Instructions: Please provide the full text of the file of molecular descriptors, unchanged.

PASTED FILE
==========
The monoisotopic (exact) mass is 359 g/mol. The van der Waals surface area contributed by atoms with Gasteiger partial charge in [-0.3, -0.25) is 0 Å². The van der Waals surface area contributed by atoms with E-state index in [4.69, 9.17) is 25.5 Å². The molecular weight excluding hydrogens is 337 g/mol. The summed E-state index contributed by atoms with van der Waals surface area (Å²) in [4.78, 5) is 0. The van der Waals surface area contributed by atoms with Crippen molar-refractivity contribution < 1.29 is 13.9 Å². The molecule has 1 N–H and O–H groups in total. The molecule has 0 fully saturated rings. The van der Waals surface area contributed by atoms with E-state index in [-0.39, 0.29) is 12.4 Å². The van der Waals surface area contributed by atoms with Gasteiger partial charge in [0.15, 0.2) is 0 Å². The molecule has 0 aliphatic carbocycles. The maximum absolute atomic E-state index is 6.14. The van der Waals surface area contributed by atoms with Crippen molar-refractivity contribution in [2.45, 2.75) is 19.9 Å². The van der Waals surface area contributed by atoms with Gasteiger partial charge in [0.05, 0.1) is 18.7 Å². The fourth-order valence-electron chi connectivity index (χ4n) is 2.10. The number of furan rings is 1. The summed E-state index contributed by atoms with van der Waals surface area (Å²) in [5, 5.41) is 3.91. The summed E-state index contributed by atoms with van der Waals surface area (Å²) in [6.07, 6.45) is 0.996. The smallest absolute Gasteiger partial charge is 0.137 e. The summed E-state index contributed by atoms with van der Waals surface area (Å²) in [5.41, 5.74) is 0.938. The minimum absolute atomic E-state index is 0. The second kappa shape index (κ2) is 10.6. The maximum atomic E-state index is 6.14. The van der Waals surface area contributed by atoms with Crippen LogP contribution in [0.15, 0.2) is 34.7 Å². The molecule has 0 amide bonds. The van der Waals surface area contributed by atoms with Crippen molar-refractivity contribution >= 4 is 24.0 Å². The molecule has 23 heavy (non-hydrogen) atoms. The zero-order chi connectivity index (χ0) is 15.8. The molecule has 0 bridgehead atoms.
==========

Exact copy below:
The monoisotopic (exact) mass is 359 g/mol. The van der Waals surface area contributed by atoms with Gasteiger partial charge in [-0.3, -0.25) is 0 Å². The van der Waals surface area contributed by atoms with E-state index in [4.69, 9.17) is 25.5 Å². The molecular weight excluding hydrogens is 337 g/mol. The summed E-state index contributed by atoms with van der Waals surface area (Å²) in [4.78, 5) is 0. The van der Waals surface area contributed by atoms with Crippen molar-refractivity contribution < 1.29 is 13.9 Å². The molecule has 1 N–H and O–H groups in total. The molecule has 0 fully saturated rings. The van der Waals surface area contributed by atoms with E-state index in [-0.39, 0.29) is 12.4 Å². The van der Waals surface area contributed by atoms with Gasteiger partial charge in [0.15, 0.2) is 0 Å². The molecule has 0 aliphatic carbocycles. The maximum absolute atomic E-state index is 6.14. The van der Waals surface area contributed by atoms with Crippen molar-refractivity contribution in [2.45, 2.75) is 19.9 Å². The van der Waals surface area contributed by atoms with Gasteiger partial charge in [0.05, 0.1) is 18.7 Å². The fourth-order valence-electron chi connectivity index (χ4n) is 2.10. The number of furan rings is 1. The summed E-state index contributed by atoms with van der Waals surface area (Å²) in [5, 5.41) is 3.91. The summed E-state index contributed by atoms with van der Waals surface area (Å²) in [6.07, 6.45) is 0.996. The smallest absolute Gasteiger partial charge is 0.137 e. The summed E-state index contributed by atoms with van der Waals surface area (Å²) in [5.41, 5.74) is 0.938. The minimum absolute atomic E-state index is 0. The second kappa shape index (κ2) is 10.6. The maximum atomic E-state index is 6.14. The van der Waals surface area contributed by atoms with Crippen LogP contribution in [0.15, 0.2) is 34.7 Å². The molecule has 0 amide bonds. The van der Waals surface area contributed by atoms with Crippen molar-refractivity contribution >= 4 is 24.0 Å². The molecule has 23 heavy (non-hydrogen) atoms. The zero-order chi connectivity index (χ0) is 15.8. The molecule has 0 bridgehead atoms.